In a manner similar to Alzheimer's patients, LBD patients often are unable to care for themselves at late stages of disease and die of the disease itself. Poor nutrition, infections due to lack of adequate self care, falling and pneumonia represent common causes of death.

How long can a person live with dementia like Lewy bodies? Patients with LBD usually live 6-10 years after diagnosis. This is comparable to patients with Alzheimer's. In contrast, patients with Parkinson's can live with the disease for more than 20 years and usually die of something other than Parkinson’s.

The confusion associated with LBD results from massive death of brain cells in the neocortex, the region controlling memory, associations and learning. The motor deficits associated with LBD results from death of cells in the midbrain, similar to Parkinson's. In both cases, the cell death is due to toxic proliferation of misfolded synuclein. In more than 50% of patients with LBD, proliferation of toxic misfolded abeta and tau also occurs in later stages of the disease. The original triggers for synuclein misfolding are unknown at present.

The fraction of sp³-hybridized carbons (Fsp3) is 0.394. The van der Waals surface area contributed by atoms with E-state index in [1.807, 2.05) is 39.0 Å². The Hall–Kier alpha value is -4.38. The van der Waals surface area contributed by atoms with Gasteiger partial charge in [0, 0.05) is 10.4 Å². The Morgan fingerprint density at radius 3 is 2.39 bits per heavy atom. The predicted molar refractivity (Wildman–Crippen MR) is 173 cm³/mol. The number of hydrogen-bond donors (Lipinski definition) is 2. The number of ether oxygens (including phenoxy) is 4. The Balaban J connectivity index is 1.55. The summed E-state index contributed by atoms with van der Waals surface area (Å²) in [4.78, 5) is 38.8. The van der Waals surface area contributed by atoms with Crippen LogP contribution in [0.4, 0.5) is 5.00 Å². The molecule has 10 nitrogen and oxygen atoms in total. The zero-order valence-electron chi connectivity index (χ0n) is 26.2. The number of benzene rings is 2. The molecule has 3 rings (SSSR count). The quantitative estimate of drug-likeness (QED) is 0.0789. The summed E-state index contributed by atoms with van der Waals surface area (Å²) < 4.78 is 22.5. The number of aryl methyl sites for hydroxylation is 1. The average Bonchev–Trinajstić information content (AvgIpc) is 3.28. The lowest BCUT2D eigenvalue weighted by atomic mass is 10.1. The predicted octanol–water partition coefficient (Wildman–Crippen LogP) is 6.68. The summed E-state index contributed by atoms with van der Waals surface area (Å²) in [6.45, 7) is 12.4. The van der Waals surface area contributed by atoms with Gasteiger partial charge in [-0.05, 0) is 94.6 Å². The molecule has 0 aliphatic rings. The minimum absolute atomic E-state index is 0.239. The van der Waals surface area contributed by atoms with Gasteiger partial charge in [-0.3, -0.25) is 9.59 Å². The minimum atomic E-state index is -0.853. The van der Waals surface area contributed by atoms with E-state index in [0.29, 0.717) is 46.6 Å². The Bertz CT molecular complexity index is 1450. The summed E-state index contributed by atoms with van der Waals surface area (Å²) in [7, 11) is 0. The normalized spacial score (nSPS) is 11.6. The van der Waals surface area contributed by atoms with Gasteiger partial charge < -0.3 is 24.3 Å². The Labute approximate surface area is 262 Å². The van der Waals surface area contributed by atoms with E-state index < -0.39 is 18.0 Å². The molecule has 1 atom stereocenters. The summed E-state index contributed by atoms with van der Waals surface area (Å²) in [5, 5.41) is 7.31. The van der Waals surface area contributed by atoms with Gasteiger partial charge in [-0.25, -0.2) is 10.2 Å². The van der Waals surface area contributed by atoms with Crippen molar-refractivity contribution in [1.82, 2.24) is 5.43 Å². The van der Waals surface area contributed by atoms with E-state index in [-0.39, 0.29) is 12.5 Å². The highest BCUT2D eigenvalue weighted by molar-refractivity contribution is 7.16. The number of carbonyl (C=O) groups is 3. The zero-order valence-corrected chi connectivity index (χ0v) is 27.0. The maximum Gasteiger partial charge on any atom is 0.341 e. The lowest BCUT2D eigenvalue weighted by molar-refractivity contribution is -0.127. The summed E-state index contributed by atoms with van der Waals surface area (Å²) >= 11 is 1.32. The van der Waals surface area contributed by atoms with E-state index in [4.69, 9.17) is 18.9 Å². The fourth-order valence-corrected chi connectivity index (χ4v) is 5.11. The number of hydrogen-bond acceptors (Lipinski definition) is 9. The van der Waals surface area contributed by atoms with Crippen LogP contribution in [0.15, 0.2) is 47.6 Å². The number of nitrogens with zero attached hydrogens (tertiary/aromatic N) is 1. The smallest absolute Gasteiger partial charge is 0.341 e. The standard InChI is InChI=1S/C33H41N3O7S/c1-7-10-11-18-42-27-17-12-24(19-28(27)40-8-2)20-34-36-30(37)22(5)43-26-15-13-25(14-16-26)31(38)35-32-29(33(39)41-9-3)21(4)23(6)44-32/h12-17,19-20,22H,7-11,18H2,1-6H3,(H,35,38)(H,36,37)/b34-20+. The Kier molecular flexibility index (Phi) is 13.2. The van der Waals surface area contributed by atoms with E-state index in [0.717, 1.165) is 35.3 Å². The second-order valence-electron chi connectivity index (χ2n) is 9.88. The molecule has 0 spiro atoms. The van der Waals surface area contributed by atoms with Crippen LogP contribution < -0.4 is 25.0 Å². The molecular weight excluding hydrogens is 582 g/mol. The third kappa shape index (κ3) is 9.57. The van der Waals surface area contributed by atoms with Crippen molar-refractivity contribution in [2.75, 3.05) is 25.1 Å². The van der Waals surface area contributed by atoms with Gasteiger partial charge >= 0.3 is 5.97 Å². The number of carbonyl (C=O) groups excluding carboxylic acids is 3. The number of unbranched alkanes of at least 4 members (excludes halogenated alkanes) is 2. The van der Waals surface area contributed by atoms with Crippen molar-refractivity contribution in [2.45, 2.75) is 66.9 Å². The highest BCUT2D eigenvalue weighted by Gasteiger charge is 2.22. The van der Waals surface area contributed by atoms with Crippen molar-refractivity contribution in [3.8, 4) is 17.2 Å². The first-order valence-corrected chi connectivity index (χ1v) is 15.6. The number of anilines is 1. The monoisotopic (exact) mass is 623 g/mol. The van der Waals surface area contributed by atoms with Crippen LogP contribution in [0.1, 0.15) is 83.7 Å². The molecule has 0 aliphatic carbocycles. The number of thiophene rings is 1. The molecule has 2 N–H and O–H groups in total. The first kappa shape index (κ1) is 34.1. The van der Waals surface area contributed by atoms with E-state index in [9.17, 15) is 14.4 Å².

Lewy Body Dementia patients experience the symptoms from both Alzheimer's and Parkinson's patients...at the same time. Not only are memory, learning, and executive function severely impaired, but loss of motor control and visual hallucinations also appear commonly.
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robin williams
Robin Williams